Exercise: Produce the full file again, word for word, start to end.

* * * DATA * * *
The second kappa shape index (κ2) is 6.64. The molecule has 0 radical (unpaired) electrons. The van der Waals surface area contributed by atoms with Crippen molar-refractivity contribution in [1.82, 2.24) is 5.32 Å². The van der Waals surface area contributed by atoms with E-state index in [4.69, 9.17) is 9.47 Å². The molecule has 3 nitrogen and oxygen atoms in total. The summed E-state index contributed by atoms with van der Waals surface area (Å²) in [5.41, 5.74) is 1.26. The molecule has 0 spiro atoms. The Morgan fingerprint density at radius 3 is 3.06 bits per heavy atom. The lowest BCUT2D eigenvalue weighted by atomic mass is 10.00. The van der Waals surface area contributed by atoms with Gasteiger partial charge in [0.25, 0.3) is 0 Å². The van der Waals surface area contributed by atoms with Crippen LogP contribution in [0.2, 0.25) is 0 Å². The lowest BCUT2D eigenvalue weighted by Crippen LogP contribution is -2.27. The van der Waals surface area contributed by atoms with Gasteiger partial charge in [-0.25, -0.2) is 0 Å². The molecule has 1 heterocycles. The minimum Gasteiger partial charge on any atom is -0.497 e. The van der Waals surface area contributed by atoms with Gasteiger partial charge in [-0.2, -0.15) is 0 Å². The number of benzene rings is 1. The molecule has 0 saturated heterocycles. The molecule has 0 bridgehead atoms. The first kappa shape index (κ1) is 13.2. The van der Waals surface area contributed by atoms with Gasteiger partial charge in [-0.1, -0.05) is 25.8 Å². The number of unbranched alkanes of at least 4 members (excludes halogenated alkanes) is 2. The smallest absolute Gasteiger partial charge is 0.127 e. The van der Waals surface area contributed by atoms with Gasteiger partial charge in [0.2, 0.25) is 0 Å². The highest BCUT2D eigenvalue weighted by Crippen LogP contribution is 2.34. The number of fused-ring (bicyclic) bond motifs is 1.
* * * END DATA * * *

The second kappa shape index (κ2) is 6.64. The molecule has 0 radical (unpaired) electrons. The van der Waals surface area contributed by atoms with Crippen molar-refractivity contribution in [1.82, 2.24) is 5.32 Å². The van der Waals surface area contributed by atoms with E-state index in [4.69, 9.17) is 9.47 Å². The molecule has 3 nitrogen and oxygen atoms in total. The summed E-state index contributed by atoms with van der Waals surface area (Å²) in [5.41, 5.74) is 1.26. The molecule has 0 spiro atoms. The Morgan fingerprint density at radius 3 is 3.06 bits per heavy atom. The lowest BCUT2D eigenvalue weighted by atomic mass is 10.00. The van der Waals surface area contributed by atoms with Gasteiger partial charge in [0.25, 0.3) is 0 Å². The van der Waals surface area contributed by atoms with Crippen LogP contribution in [0.2, 0.25) is 0 Å². The lowest BCUT2D eigenvalue weighted by Crippen LogP contribution is -2.27. The van der Waals surface area contributed by atoms with Gasteiger partial charge in [-0.25, -0.2) is 0 Å². The molecule has 1 heterocycles. The minimum Gasteiger partial charge on any atom is -0.497 e. The van der Waals surface area contributed by atoms with Gasteiger partial charge in [-0.2, -0.15) is 0 Å². The number of benzene rings is 1. The molecule has 0 saturated heterocycles. The molecule has 0 bridgehead atoms. The first kappa shape index (κ1) is 13.2. The van der Waals surface area contributed by atoms with Gasteiger partial charge in [-0.1, -0.05) is 25.8 Å². The number of unbranched alkanes of at least 4 members (excludes halogenated alkanes) is 2. The smallest absolute Gasteiger partial charge is 0.127 e. The van der Waals surface area contributed by atoms with Gasteiger partial charge in [0.2, 0.25) is 0 Å². The highest BCUT2D eigenvalue weighted by Crippen LogP contribution is 2.34. The number of fused-ring (bicyclic) bond motifs is 1.